Perron’s focus is currently on being fully prepared before he goes pro. “I’m doing it smart, getting experience, and building a fan base,” he tells me during a training break. Once he reaches the professional level, a built-in crowd of ticket-buying supporters could increase his chances of getting booked on a fight card, and facilitate the search for paying sponsors.

He could use the help. Making ends meet has been difficult.  At this point in his career, Perron is barely paid.  For his latest fight, he sold $1500 in tickets, but pocketed only ten per cent of that.

He lives at home for now, where he pays his mother a weekly rent.  Like many fighters, he used to moonlight as a bouncer, but work has slowed down. The demands of training twice a day, five times a week, make it hard to hold down a normal job. Training at a gym costs money. Private lessons with instructors cost more. In turn, it’s time that can’t be used to pull down a normal salary.

With competition fierce, and prospects for success small, Perron tries to be realistic. “It’s a dream,” he says. “If it happens, it happens. If it doesn’t, then it wasn’t meant to me. But I’m going to work as much as I can to achieve it. I’m in the right place with the right people. Now, it’s up to me.”


The action picks up in round two. Both fighters blast out of the gate swinging. Perron connects with a pair of hooks, forcing his dazed opponent to dive in defensively for a takedown. Perron sprawls, but the round later ends without him having the chance to capitalize on his near-finish. One round to go. One more chance to make an impression.


Despite its top-notch reputation, Tristar’s setting is rather humble – the top floor of an unassuming red brick office building that also houses textile and carpet companies’ headquarters. The only indication a passerby might have that a gym is here is a set of large, red star-shaped stickers pasted to the windows.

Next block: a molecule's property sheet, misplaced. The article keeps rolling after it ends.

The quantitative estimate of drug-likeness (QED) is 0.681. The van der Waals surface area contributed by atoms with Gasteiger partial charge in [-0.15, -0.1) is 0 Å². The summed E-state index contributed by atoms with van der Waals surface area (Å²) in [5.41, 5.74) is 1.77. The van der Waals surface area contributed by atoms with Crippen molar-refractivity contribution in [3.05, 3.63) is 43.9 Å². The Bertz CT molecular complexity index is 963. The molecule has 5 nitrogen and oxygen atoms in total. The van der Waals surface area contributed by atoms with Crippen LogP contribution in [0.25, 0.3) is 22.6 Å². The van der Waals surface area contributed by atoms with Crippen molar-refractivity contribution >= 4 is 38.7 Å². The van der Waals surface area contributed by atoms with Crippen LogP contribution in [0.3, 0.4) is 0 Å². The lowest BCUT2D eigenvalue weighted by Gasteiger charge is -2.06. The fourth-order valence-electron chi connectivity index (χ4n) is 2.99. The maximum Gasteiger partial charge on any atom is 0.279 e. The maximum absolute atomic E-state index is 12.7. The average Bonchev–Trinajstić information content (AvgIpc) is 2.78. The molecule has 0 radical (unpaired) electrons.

Inside, the gym’s nature is abundantly clear. A large training area spans the entire floor. The walls are covered in boxing and MMA posters. A pantheon of pugilistic greats. A piercing alarm goes off every five minutes, acclimating amateurs and pros alike to the length of professional rounds.

This evening, the gym is full of young men looking to spar, Perron included. GSP works his technique in the corner. No one seems to take much notice.

As the amateurs spar, an instructor points out an especially hulking fighter and explains to me that he “uses him to break people.” Not physically, but mentally. “Guys can come in here with tons of talent and huge egos,” he explains. “This guy is a wrestler who frustrates them and brings them back to earth.” His point is clear – while confidence is necessary to succeed, so are humbleness and a constant willingness to learn.